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I ended up in a situation in which my new fork with an integrated crown race imposes lower headset bearing (1.5" 45deg) stack restriction, i.e. I need an additional 1.5mm of bearing height so the fork doesn't rub lower headset cup (bonded to CF tube, by the way).

I see two ways to alleviate the issue:

  1. Grind a bit of headset lower cup so the fork clears. It's aluminium and hanging part that rubs the fork serves no structural purpose, at least that's what I think.
  2. Use a shim between lower cup and a bearing. See the CAD drawing for details. I reckon the support of cup from top (45deg surface) and outside (54mm inner diameter) should be enough, after all it's the same mechanism that keeps the bearing in place. But to my surprise, I failed to find such a product!

shim CAD drawing, not actual size

So, the question(s): is the shim approach a viable solution? If no, why exactly? If yes, can I buy one?

Update: in perfect scenario, I want to use the shim with another, less tall but lighter bearing I already own. I do not want to purchase a taller bearing.

Here's a fork crown photo: fork crown A the tight situation: enter image description here

Update 2: as promised, the bottom headset cup: bottom headset cup The tall bearing height is 8mm, the less tall lightweight bearing is 7mm.

Update 3: the 2.5mm shim looks too thick even for a 7mm bearing, the gap is ~2.4mm: 2.5mm shim 2.4mm gap with 2.5mm shim and 7mm bearing

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    A picture of the lower headset cup and fork crown may be helpful here. – Argenti Apparatus Mar 11 '18 at 14:28
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    @ArgentiApparatus added the fork photo. Maybe I'll add the cup tomorrow too (I'd have to press the bearing out and that's a bother.), but you might as well just imagine a regular CF front tube with an integrated 1.5" 45deg cup. – Klaster_1 Mar 11 '18 at 14:36
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    You may need a thicker bearing. Cane Creek has a bunch of helpful charts to help with proper bearing selection. – BillSkiCO Mar 11 '18 at 20:04
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    What fork is this? This is a really weird situation and I believe it's the fork that's the root problem. Usually they have more tapered area than this. Putting a shim in the frame will make it challenging to keep the bearing seat as precise as it's supposed to be. It may lead to some combination of problems with noises and not being able to adjust the headset well. – Nathan Knutson Mar 12 '18 at 5:25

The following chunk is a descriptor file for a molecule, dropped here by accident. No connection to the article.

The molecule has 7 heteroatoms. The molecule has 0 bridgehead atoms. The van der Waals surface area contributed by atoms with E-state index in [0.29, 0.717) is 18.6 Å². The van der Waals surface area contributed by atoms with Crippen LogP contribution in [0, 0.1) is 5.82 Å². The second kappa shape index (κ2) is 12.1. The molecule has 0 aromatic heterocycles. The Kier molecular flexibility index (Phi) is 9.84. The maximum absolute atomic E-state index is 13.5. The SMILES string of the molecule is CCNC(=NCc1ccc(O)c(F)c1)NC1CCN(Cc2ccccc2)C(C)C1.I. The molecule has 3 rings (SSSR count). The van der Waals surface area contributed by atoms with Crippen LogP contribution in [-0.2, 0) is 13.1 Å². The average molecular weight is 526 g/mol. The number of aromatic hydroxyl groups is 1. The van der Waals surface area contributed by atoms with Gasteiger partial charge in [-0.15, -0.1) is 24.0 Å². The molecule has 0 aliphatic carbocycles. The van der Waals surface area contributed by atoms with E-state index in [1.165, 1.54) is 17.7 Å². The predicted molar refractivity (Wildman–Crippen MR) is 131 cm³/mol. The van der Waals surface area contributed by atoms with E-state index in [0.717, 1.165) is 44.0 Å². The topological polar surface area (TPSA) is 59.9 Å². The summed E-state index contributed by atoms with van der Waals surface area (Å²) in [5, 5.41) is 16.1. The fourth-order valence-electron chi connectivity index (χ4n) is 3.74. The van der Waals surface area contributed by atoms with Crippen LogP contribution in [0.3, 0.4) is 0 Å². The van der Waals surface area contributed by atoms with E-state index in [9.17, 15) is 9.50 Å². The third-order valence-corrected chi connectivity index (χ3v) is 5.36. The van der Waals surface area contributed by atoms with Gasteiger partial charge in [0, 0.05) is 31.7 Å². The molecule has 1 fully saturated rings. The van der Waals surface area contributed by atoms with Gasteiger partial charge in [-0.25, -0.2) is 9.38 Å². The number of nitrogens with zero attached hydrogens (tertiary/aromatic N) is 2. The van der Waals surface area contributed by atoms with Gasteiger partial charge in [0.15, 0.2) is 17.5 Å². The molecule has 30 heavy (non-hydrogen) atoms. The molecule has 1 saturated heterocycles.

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    @NathanKnutson let's say this fork comes from a completely different frameset. Yes, I am mix-matching components. – Klaster_1 Mar 12 '18 at 6:08
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The custom shim works, I settled with a ~1.4mm option, this was the minimal thickness machinist agreed to make, he said "it would bend in your pocket otherwise". After properly preloading the headset bearings I did not notice any play during pedaling efforts or when applying front disc brake during ~200km the bike made since assembly. That's not much distance, so if anything happens and I survive I'll update the answer.

Apparently, some people experience the same problem. To get your own shim, find a local machinist and use the blueprint from the question, adjust thickness as needed. My shims were made from a 2024 aluminium alloy plate. The outer diameter tolerance should be in the ballpark of +0mm -0.03mm, the rest doesn't matter.

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I bought a bike from Van Nicholas in the Netherlands. It's the Skeiron road bike. The frame came with the fork so I would guess it should have been machined together for bearings and all without a problem. They sent 2 shims same as you described but I can't see why 2. The fork fits nicely, very close, but nicely with the Cane Creek headset bearing in the crown. The top of the headset was a different matter however, the headset cover did rub the headtube and one of those shims placed between the bearing and the headtube race made for a prefect fit. Almost a year of riding and no issues at all.

  • That's interesting, can you add a shim photo and maybe shop contact info? – Klaster_1 Nov 5 '18 at 2:57

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